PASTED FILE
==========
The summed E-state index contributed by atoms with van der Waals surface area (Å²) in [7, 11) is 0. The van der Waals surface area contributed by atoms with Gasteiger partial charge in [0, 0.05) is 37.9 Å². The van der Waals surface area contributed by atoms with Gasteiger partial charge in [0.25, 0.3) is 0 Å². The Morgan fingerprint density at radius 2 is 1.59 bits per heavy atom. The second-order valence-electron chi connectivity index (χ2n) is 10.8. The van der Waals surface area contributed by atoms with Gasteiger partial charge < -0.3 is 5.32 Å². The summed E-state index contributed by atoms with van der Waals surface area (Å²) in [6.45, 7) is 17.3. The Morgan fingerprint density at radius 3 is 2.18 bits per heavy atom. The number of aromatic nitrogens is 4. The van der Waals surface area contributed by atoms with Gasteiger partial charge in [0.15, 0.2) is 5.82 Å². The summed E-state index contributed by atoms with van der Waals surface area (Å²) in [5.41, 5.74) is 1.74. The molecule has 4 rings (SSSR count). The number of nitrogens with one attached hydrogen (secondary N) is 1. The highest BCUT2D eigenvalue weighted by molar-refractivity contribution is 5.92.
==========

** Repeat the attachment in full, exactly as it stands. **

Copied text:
The summed E-state index contributed by atoms with van der Waals surface area (Å²) in [7, 11) is 0. The van der Waals surface area contributed by atoms with Gasteiger partial charge in [0, 0.05) is 37.9 Å². The van der Waals surface area contributed by atoms with Gasteiger partial charge in [0.25, 0.3) is 0 Å². The Morgan fingerprint density at radius 2 is 1.59 bits per heavy atom. The second-order valence-electron chi connectivity index (χ2n) is 10.8. The van der Waals surface area contributed by atoms with Gasteiger partial charge < -0.3 is 5.32 Å². The summed E-state index contributed by atoms with van der Waals surface area (Å²) in [6.45, 7) is 17.3. The Morgan fingerprint density at radius 3 is 2.18 bits per heavy atom. The number of aromatic nitrogens is 4. The van der Waals surface area contributed by atoms with Gasteiger partial charge in [0.15, 0.2) is 5.82 Å². The summed E-state index contributed by atoms with van der Waals surface area (Å²) in [5.41, 5.74) is 1.74. The molecule has 4 rings (SSSR count). The number of nitrogens with one attached hydrogen (secondary N) is 1. The highest BCUT2D eigenvalue weighted by molar-refractivity contribution is 5.92.